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The COVID-19 response

The COVID-19 response

Supporting the profession through the pandemic was critical during such unprecedented and uncertain times. Navigating through lockdowns and beyond, RICS has provided:

  • The ‘Beyond COVID-19’ guide series supporting the profession in returning to key activities, including the reopening of commercial buildings, physical inspections through COVID-19 and guidance on valuing in an uncertain time.   
  • Continually updating guidance and addressing queries through a dedicated COVID-19 hub and email inbox, covering key issues such as valuation and client visits, specific concerns for small and medium-sized businesses, and updates from government engagements. 
  • Moving key services like RICS Dispute Resolution Service online in order to support trust in regulatory continuity. 
  • Reducing the cost of low-value UK contract dispute-resolution for SMEs by chairing a working-party set up by the Construction Industry Council.

Stories of resilience from the pandemic

Professionals in the built and natural environment have held firm on their singular purpose of delivering to the public advantage by showing great resilience during the challenging months of COVID-19 and producing some outstanding achievements where they are. Here are stories from some of our professionals

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The industry will need to keep adapting to artificial intelligence, the internet of things, smart living and more – as managers we have to be quick on our feet and nimble.

Adejumoke Akure MRICS

Facilities Management in Nigeria

On the frontline of the COVID-19 response in Lagos, Nigeria, facilities management specialist and entrepreneur, Adejumoke Akure MRICS stepped in with her expertise to support people to isolate and recover from the disease, while the city was in lockdown. 

I worked with teams in Lagos state to set up an isolation and treatment centre, offering strategic facilities and operations management advice. Cleaning and infection control protocols are key as are a strategic mandate in effective healthcare-centre management” she commented.  

Adejumoke believes the lessons learned during the pandemic will reshape facilities management in the future. Not least, the wider adoption of integrated systems used to fight COVID-19.

Cost optimization and increased flexibility will become major areas of concern for all businesses, driving even the most conventional players to shared workspaces to enable them to upsize or downsize in an agile manner. ‘Work near home’ will become a key trend and companies will adopt models to facilitate de-densification.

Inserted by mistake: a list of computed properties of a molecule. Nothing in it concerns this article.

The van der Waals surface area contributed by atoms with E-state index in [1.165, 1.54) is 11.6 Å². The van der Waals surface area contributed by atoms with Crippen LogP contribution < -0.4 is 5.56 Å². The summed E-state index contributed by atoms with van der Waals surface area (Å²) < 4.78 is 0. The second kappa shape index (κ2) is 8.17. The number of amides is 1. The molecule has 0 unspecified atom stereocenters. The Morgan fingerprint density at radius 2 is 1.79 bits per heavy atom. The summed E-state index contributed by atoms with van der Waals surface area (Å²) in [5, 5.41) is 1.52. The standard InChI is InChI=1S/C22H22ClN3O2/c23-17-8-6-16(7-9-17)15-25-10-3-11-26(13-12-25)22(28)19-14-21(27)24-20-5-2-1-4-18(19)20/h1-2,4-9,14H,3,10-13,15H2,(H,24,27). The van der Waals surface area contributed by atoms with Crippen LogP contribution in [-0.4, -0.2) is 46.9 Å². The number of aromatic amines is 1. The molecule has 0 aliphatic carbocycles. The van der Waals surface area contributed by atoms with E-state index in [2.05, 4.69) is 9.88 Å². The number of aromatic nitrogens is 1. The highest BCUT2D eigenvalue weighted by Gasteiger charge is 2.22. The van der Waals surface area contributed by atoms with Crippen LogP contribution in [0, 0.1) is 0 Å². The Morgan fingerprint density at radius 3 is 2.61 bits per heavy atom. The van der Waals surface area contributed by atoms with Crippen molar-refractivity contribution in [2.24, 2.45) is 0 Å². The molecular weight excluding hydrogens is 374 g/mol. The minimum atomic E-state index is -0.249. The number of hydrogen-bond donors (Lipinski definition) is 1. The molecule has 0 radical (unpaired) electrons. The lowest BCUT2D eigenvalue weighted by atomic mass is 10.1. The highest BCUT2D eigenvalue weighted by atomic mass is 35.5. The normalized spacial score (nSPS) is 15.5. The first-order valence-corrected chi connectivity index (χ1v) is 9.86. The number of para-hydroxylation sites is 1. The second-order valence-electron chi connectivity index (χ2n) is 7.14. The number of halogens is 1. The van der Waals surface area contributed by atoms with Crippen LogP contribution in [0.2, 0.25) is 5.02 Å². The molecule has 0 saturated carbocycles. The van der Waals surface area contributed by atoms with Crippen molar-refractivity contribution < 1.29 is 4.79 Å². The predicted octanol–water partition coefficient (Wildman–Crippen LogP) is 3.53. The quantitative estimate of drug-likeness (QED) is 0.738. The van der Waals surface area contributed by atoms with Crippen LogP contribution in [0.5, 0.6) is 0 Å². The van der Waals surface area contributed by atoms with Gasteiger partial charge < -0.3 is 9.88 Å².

AWFIS founder and CEO Amit Ramani MRICS

Adapting to serve users of co-working offices in India

India based co-working space provider AWFIS adapted to continue serving clients through the disruption, by providing at-home support and keeping their co-working spaces operational throughout the lockdown for essential services clients. 

Many firms and start-ups in India rely on the use of flexible co-working spaces, with the market growing over the past five years. AWFIS, extended infrastructural and technology support – such as audio and video conferencing and other collaboration tools – so that people could seamlessly work from home. They also helped organisations to evaluate their work from home readiness, provided smart desks, ergonomic chairs, data security, and IT troubleshooting. To enable their essential services clients to work safely during lockdown, AWFIS redesigned its workspaces to be further apart.

Users can sometimes take months to adopt new functionality in the application,” explains Georgia Bergers MRICS, US partnership and field marketing lead, HammerTech. “Take-up of the coronavirus update was almost universal within days. That is how essential it was.

Georgia Bergers MRICS

Leveraging technology to keep essential workers safe in the US

With construction identified as an essential business in most states of the US, many sites remained open and operational through lockdowns. This potentially exposed workers to contracting the virus, so there was a need to manage this risk. HammerTech, a collaborative Software as a Service (SaaS) platform for safety and quality operations, innovated their cloud-based platform to help reduce transmission risks among construction workers. 

The firm developed new contact tracing and touchless sign-on functionality, adding this new technology to its platform within two weeks. Workers could use it to complete digital orientations, submit forms and paperwork electronically, and sign-in to reach their workstations. Site managers also used the app to divide sites into zones to avoid overcrowding. Innovating to transfer these tasks to a digital platform helped to promote social distancing and reduce transmission risks. 

Over 50 general contractors are using the functionality and since its introduction over 100,000 workers have used the touchless features to gain access to their jobsites, confirm meeting attendance and/or complete their digital orientation.

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